The patient was intubated via a double-lumen endotracheal tube and placed under combined intravenous-inhalation anesthesia. He was then placed in the supine position with the right chest slightly elevated. Cardiopulmonary bypass (CPB) was established via right femoral arterial and venous cannulation. Three incisions were made for the insertion of working ports (Figure 2A). A camera port, which functioned as the entrance for the thoracoscope (Olympus, Japan), was inserted along the right midaxillary line at the 5th intercostal space. An assist port was inserted on the right midaxillary line at the 3rd intercostal space. This port was used for placement of the superior vena cava drainage tube and left atrial suction tube during the operation. The 3rd port was inserted on the right anterior axillary line at the 4th intercostal space for placement of surgical instruments, such as scissors and needle holders.

After a careful dissection of a stubborn pericardial adhesion, a Contour 3D annuloplasty ring (Medtronic, CA, USA) was accordingly implanted in the tricuspid annulus via a right atriotomy (Figure 2B). Then, a drainage tube was inserted into the superior vena cava, and an incision was made in the atrial septum. The patient was placed in the head-down position, and carbon dioxide was continuously insufflated into the chest throughout the redo surgery to displace intracardiac air. After a left venting tube (WEGO, Shandong, China) was inserted into the pulmonary vein, the anterior wall of the left atrium was lifted by a blade retractor, which penetrated parasternally through the 4th intercostal space. The prosthetic mitral valve was well exposed and located without any disturbance of movement. However, a crack was found in the posterior mitral annulus (6-7 o’clock according to the surgeon’s view), which had led to the PVL (Figure 2C). Two pairs of stitches were placed through a fold of the polyester cardiovascular patch (Chest, Shanghai, China) and were then brought directly into the sewing ring. When the tying was completed, direct closure of the PVL was achieved by using pledgeted mattress sutures (Figure 2D). The incisions in the atrial septum and the right atrium were then sutured with 4-0 Prolene (Ethicon). At the same time, the air was drawn out and exhausted to avoid air embolisms. After the patient was weaned from CPB, intraoperative TEE demonstrated the restoration of mitral and tricuspid valve competences (Figure 3). A chest drainage tube was placed through the camera port. Follow-up TTE revealed an LVEF of 54%. The postoperative recovery was uneventful and the patient was discharged 12 days after surgery.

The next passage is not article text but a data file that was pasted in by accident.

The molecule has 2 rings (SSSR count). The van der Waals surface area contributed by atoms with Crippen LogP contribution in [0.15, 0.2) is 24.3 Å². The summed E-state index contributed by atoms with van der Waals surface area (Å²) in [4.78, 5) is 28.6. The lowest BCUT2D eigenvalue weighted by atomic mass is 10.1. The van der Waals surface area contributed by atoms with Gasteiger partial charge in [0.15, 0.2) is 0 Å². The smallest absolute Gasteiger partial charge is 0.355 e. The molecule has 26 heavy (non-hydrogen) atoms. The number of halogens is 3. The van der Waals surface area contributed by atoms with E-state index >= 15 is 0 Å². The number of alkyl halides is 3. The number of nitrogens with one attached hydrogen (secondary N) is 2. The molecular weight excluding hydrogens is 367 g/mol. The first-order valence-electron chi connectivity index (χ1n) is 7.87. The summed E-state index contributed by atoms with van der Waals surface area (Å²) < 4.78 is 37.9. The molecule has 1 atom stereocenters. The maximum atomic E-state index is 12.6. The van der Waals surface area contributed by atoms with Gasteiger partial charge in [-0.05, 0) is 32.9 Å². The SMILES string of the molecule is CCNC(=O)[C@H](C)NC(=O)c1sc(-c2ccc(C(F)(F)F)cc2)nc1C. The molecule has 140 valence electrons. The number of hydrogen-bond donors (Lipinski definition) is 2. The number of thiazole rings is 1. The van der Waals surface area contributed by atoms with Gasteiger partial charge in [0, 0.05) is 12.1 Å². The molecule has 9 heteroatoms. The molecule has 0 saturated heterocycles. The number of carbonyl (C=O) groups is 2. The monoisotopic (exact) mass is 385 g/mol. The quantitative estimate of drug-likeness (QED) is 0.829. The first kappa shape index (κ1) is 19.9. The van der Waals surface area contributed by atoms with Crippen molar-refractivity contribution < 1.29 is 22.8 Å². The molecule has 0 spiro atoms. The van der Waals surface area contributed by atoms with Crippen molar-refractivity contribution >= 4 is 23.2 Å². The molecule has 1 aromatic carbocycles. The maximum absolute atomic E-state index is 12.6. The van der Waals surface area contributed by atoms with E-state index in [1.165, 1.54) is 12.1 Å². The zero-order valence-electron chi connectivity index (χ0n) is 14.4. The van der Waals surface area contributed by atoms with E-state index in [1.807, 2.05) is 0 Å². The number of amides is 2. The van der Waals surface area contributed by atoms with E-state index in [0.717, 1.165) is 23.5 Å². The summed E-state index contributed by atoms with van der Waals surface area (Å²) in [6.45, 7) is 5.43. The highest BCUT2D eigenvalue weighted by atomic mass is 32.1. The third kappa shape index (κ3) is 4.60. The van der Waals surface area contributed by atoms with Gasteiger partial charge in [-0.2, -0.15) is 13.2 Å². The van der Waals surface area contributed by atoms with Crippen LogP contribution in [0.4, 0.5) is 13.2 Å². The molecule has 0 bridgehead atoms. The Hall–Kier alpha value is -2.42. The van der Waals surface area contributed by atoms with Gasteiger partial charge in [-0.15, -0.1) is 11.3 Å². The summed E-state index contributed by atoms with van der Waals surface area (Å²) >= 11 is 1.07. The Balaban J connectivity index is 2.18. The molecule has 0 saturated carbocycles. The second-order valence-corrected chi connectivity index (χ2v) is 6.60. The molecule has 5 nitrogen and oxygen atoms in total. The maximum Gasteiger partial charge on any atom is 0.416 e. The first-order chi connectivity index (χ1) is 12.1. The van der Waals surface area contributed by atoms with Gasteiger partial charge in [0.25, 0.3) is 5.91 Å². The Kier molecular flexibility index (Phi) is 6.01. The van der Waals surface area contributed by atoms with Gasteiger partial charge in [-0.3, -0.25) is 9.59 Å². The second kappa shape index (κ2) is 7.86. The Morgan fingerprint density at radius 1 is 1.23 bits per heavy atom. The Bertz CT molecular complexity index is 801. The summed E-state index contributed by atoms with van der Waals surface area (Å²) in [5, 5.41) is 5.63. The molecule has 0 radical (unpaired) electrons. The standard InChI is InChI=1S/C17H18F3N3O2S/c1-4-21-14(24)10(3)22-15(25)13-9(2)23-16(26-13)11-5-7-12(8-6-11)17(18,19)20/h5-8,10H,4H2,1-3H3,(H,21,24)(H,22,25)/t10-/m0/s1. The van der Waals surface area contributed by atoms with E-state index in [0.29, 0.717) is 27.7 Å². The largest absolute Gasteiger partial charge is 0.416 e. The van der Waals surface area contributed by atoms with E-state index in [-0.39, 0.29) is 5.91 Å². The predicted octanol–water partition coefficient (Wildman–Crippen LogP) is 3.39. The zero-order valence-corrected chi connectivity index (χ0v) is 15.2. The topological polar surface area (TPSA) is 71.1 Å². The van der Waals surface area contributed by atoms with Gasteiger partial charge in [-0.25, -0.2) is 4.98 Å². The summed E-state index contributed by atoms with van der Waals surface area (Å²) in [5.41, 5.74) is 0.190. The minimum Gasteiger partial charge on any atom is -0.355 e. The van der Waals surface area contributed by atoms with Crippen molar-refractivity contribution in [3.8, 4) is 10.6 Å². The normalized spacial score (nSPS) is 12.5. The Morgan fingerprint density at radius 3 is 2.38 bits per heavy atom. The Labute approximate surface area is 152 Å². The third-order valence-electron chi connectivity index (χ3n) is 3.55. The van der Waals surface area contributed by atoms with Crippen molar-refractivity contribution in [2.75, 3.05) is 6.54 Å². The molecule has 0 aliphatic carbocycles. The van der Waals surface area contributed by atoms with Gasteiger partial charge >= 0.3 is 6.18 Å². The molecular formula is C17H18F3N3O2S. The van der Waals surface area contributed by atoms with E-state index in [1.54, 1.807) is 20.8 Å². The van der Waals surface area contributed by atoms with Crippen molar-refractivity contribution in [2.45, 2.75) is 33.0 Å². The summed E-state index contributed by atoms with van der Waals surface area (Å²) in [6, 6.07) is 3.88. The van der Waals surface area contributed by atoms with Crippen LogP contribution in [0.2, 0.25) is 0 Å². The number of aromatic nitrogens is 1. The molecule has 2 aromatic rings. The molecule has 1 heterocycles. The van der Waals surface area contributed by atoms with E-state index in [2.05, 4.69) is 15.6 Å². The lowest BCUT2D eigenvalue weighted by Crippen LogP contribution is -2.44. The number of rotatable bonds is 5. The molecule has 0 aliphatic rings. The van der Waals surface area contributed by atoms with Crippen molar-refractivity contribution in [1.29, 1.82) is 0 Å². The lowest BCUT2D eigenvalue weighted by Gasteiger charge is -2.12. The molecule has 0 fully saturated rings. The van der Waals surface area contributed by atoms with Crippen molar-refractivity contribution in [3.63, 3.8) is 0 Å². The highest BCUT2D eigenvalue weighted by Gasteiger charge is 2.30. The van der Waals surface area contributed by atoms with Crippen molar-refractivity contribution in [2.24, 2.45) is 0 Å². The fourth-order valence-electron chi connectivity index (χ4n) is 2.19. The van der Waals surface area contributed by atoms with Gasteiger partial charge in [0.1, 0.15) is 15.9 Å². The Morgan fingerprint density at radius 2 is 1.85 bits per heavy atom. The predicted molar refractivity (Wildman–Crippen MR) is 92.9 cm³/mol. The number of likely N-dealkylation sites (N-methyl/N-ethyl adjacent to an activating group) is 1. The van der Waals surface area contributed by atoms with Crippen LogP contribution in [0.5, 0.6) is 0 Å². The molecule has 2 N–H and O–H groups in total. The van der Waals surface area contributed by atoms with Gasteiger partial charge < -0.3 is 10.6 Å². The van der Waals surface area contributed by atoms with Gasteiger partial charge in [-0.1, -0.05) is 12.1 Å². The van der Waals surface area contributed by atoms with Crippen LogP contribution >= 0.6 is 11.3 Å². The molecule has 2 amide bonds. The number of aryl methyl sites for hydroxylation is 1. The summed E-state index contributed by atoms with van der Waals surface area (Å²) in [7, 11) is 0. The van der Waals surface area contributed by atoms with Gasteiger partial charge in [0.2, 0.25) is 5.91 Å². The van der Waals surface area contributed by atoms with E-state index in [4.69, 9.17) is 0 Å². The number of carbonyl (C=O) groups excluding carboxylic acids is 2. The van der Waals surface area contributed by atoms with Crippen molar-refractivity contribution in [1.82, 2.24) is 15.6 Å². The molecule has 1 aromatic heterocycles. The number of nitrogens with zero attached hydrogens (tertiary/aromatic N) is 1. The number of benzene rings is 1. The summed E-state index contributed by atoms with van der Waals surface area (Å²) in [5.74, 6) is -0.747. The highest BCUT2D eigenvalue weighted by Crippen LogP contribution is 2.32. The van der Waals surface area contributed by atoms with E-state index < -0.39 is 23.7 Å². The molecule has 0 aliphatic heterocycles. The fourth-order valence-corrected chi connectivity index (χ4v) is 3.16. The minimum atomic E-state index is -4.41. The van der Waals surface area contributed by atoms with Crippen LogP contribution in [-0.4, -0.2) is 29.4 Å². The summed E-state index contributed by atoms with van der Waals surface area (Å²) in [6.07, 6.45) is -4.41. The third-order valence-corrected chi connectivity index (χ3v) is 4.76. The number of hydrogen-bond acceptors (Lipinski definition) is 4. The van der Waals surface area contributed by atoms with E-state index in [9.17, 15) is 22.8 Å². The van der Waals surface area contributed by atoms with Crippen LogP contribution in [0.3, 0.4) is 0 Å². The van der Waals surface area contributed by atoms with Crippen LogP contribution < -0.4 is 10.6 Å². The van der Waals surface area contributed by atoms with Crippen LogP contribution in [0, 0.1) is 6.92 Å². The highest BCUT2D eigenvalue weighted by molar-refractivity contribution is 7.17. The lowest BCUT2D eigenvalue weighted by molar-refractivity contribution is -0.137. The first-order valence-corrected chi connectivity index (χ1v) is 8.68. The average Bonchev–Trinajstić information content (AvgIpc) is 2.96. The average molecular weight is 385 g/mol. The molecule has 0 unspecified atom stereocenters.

Fig. 3 - Intraoperative transesophageal echocardiography showing no leakage.


PVL will complicate the postoperative course and can manifest as hemolytic anemia and/or heart failure. Mitral valves are more susceptible to symptomatic paravalvular leaks than other valves, and prosthetic leaks occur mostly in the early postoperative period[5]. Although paravalvular leaks are more commonly seen in patients with mechanical valves than in those with bioprostheses, PVL in the biological valve was found in the patient in our study eight years after mitral valve replacement. Various causes can contribute to the development of PVL, such as infection, annular calcification and technical aspects of the replacement surgery. In our case, the patient showed no signs of infection or other systemic disorders that could have resulted in tissue fragility after we examined the laboratory data preoperatively and scrutinized the mitral annulus intraoperatively. Despite the lack of a pathological examination of the native tissue, the stitches and annulus showed no disruption, and the tissue was minimally calcified. The cause of late PVL in this case was speculated to be the liability of the sewing cuff to become detached from the native tissue at the weakest tying site of the initial surgery due to the accumulated stress in the mitral annulus.